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Cobell v. Salazar: Fourteen Years and Counting

More than six months and several deadline extensions for Congressional approval after the negotiated settlement of the fourteen-year-old Individual Indian Money Trust Fund suit, Cobell v. Salazar, Indian Country Today reports

Cobell settlement stumbles in Senate

Any last-minute hopes that the Cobell settlement could pass the Senate as part of a tax extenders package before the Independence Day congressional recess have proven futile.

Sen. Majority Leader Harry Reid admitted June 30 that the settlement could not pass as part of the package on the table at the time. He blamed Republicans for blocking the overall bill.

Jon Summers, a spokesman for Reid, said senators would work through the Fourth of July recess to develop a “compromise package” including the settlement “that can garner enough Republican support for passage.”

The death of Cobell as part of the extenders measure has now happened more than once….

The House passed a version of the legislation with Cobell attached just before the Memorial Day recess. That action would be meaningless in terms of the extenders bill if it remains cut out of the Senate package, and the settlement would have to find a new legislative vehicle to become law, or pass muster as a stand-alone measure.

The Obama administration deal calls for a $3.4 billion settlement to thousands of Indian plaintiffs who have been suing the federal government for years due to alleged royalty mismanagement.

Some Congress members have said they have problems with Cobell being attached to another piece of legislation, rather than being voted on as a stand-alone bill.

Indian Country also reports on the changes in the settlement being sought by various Native organizations, including the National Congress of American Indians (NCAI), the Affiliated Tribes of Northwest Indians, and the Great Plains Tribal Chairman’s Association. It seems clear that lead plaintiff, and driving force behind the suit, Cobell is after fourteen years well-schooled and wary of how long the process can be dragged out. This close to the end – perhaps – she seeks to nail the settlement down. On the other hand, all Indian parties affected have centuries of reasons to seek clarity and control of the process that will emerge from the settlement.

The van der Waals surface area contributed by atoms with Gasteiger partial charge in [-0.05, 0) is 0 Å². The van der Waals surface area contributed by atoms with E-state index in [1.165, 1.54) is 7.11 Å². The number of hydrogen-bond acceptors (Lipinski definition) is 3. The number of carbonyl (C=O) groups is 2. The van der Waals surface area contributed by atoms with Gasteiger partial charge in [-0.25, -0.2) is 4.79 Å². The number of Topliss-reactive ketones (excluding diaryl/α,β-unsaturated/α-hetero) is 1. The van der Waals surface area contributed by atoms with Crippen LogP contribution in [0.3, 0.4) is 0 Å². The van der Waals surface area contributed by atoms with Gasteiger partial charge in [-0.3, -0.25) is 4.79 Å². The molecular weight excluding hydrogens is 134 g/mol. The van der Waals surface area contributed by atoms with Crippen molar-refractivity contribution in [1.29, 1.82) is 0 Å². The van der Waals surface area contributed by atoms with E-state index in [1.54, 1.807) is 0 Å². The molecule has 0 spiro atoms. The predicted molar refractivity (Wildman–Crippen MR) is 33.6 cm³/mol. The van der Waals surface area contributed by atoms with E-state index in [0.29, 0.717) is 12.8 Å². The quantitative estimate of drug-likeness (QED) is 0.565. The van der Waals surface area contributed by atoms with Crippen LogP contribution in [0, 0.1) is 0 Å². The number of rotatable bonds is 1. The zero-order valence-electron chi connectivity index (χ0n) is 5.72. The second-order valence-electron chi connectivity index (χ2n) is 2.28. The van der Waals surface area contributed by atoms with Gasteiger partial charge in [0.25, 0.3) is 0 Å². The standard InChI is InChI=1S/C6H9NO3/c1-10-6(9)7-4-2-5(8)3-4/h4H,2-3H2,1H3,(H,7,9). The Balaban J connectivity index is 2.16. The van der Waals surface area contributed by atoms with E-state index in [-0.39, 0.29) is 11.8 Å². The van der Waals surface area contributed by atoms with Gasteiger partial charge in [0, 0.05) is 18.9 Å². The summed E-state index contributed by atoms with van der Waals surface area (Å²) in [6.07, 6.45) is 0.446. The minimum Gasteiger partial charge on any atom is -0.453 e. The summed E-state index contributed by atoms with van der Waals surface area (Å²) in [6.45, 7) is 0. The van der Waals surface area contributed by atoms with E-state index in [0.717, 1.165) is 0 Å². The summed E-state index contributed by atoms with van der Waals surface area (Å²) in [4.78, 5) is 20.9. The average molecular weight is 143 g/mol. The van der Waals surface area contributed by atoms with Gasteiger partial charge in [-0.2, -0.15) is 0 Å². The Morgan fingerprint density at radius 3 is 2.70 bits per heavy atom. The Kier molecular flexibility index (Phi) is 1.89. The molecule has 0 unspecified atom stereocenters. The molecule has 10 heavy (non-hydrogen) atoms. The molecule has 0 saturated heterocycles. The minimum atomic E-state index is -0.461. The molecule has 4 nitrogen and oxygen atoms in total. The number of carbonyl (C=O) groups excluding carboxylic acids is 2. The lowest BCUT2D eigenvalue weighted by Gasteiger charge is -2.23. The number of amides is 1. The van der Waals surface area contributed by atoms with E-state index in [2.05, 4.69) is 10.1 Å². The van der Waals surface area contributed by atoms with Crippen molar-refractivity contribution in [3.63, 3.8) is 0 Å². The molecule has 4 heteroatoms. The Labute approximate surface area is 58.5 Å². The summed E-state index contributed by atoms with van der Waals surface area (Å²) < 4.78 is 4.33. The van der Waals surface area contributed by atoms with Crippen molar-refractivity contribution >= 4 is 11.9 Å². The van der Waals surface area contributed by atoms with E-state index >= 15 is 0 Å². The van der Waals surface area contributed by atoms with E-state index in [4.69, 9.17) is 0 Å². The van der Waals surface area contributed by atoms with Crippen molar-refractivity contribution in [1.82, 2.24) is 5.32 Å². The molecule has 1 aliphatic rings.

NCAI Cobell change resolution prompts tribal support

The resolution, approved June 23 during the organization’s mid-year conference in Rapid City, S.D., states that “NCAI desires to see” several changes “incorporated in the settlement agreement by the appropriate forum, whether it is Congress, the administration and the plaintiffs, or the federal courts.” The changes include:

  • Tribal participation in planning, designing and implementing the $2 billion land consolidation program including allowing tribes to contract or compact program funds;
  • Oversight to assure that Indian land owners are treated fairly and equitably under the distribution and to consider additional action if necessary;
  • Qualifications of the bank to administer the distribution; fairness in attorney fees and incentive payments to ensure that they do not unduly diminish the restitution to individual account holders;
  • Consideration of environmental damages to Indian lands and remediation of environmental damages;
  • Impartial administration of the scholarship fund and concurrence with tribal leaders on the appointment of the board of trustees;
  • Separate legislation to restore tribal control over land management and land consolidation, to diminish delays in land transactions, and to strengthen the federal trust responsibility to support economic development.

One element of the current politics is that delay in passage of the settlement merges the interests of some Republicans who seek to obstruct the process and various Indian parties who seek to improve the settlement. Such is the nature of Indian politics. This is one way a five-hundred-year conquest unwinds at the end of the spool.

AJA

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